Grunt, Sweat, and Glide
By Scott Lindlaw
The Oakland Strokes, a group of 140 Venturers in the BSA's Piedmont Council, have a 33-year history of rowing four- and eight-person shells. Their exhaustive practice regimen and backbreaking determination have garnered regional, national, and international championships.
It's 54 degrees at the Oakland (California) Inner Harbor, but it feels closer to 34 on the water. In the gray dawn, Oakland Strokes Venturing crew rowing team members are slicing through the estuary in 62-foot-long boats, gracefully propelling themselves forward with each synchronized pull of the oars.
Not gracefully enough for coach Beth Anderson. From a motorboat keeping pace alongside the rowers, she spots defects in their techniques and uses a bullhorn to let them know it.
"Becca, sit up! Taller, taller, taller, taller!" Anderson blares. "Put the blade in!" "Toby, what are you doing?"
Why would these teenagers leave their beds at 5 a.m. on a Saturday and subject themselves to backbreaking exercise, the spray of icy bay water, and a coach who barks commands through a megaphone?
"I'm addicted to the sport. It's such a high," says Mollie Roark, a 16-year-old who went out for crew for the first time this year.
Indeed, the thrill of competitive rowing is already deeply ingrained even in first-year rowers on the Oakland Strokes. Many members have trouble imagining life without practice four days a week after school and at sunrise on weekends.
Demanding team sport
Often, rowing is their first team sportand an exceptionally demanding one at that. But with the shoulder-burning workouts come intense bonds of friendship and larger life lessons that the rowers already sense they will carry throughout their lives.
Joe Wainwright, 17, says rowing has given him discipline. He stays away from junk food before races and works to stay in shape in the off-season. "I'm in the best shape of my life," Joe says. "And people say this looks great on college applications."
The nonstop workouts put pressure on parents, who must shuttle their kids to practice almost every day of the week. But the grown-ups, too, see long-lasting benefits of rowing that will spill over into their children's jobs and relationships.
"For my daughter it has been a transformative experience," says Mary Selkirk, the Strokes' parent co-president. "It's not only been about physical fitness and the athletics but the kind of connection that she's developed to the team that's absolutely essential to this sport.
"This sport is not about stars. It's about winning as a team and rowing as a team."
Selkirk's daughter, Zoe Balance, 18, enrolled at Yale University this fall and is on the collegiate rowing team.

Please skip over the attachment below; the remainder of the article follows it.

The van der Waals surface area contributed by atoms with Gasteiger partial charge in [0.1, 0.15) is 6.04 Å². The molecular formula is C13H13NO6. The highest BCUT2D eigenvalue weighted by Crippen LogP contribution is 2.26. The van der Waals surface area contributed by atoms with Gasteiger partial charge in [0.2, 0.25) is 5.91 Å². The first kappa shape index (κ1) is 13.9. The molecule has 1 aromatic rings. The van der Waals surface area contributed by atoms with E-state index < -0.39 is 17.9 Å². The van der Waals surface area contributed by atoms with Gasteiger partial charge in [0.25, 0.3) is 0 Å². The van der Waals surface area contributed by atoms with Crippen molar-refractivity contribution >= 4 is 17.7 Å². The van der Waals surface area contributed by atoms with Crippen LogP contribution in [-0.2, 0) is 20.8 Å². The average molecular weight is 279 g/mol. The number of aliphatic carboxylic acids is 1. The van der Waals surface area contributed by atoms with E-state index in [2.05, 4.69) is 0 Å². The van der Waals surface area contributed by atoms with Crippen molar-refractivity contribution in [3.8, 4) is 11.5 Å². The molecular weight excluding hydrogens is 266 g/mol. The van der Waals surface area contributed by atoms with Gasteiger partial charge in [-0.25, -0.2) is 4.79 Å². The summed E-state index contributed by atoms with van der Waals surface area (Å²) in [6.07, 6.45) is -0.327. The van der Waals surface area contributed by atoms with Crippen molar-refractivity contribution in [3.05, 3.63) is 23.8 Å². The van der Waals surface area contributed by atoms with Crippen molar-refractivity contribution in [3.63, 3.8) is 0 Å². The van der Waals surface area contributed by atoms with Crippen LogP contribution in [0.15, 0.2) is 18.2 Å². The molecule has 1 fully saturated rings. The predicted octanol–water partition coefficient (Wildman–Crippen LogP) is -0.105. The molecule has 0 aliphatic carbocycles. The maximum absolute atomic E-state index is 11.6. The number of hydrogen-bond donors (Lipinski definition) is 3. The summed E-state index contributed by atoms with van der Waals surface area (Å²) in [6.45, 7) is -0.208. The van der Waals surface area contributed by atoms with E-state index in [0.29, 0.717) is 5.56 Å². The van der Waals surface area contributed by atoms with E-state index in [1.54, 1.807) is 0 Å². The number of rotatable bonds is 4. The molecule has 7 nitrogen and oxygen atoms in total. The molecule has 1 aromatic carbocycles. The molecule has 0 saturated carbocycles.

A good fit with Venturing
The Oakland Strokes was established in 1974 by Ed Lickiss, a standout rower at the University of California, Berkeley, in the 1930's. After World War II, Lickiss returned to Oakland and founded a club that later became the Strokes. At its inception, the club became the chartered organization of two Explorer posts, which since have become Venturing Crews 8 and 9 of the BSA's Piedmont Council.
"In terms of the principles and the mission of Venturing, it fits exactly," says Josephine Pegrum Hazelett, executive director of the Piedmont Council.
"The kids learn teamwork: they've got to work together to be successful. You've got to have individuals who are leaders at different times in the program, and they all need to know when to step forward."
The program also allows the Piedmont Council to reach out beyond its traditional membership and tap into new communities, Hazelett says (see "Reaching Out to Inner-City Teens").
This year, about 140 high school students from San Francisco's East Bay suburbs have taken part in the Oakland Strokes, aiming to add to the pile of medals the club has amassed over the years. Three Oakland Strokes teams won national championships in 2005, bringing home more gold medals than any other club. The 2006 rowers are out this May weekend honing their skills ahead of the regional championshipsand hoping to reach the nationals beyond that.
Practice early and often
Oakland's skyscrapers loom on one side of the practice waterway, and the craft in the Alameda Marina bob on the other. But unlike the boats in the marina, the rowers' vessels have neither sails nor engines. Instead, they're powered by four or eight rowers, plus a coxswain who faces the rowers, steering, coaching, motivating, and enforcing a cadence.
The channel is open to recreational boaters, fishing skiffs, and tugboats, but it is the rowing crews from several local clubs who seem to own the water here. Their boats, known as "shells," are made of carbon fiber and fiberglass, and run about $30,000 each. When the rowers are really pulling, the coaches have to run their little motorboats at nearly full-throttle to keep up.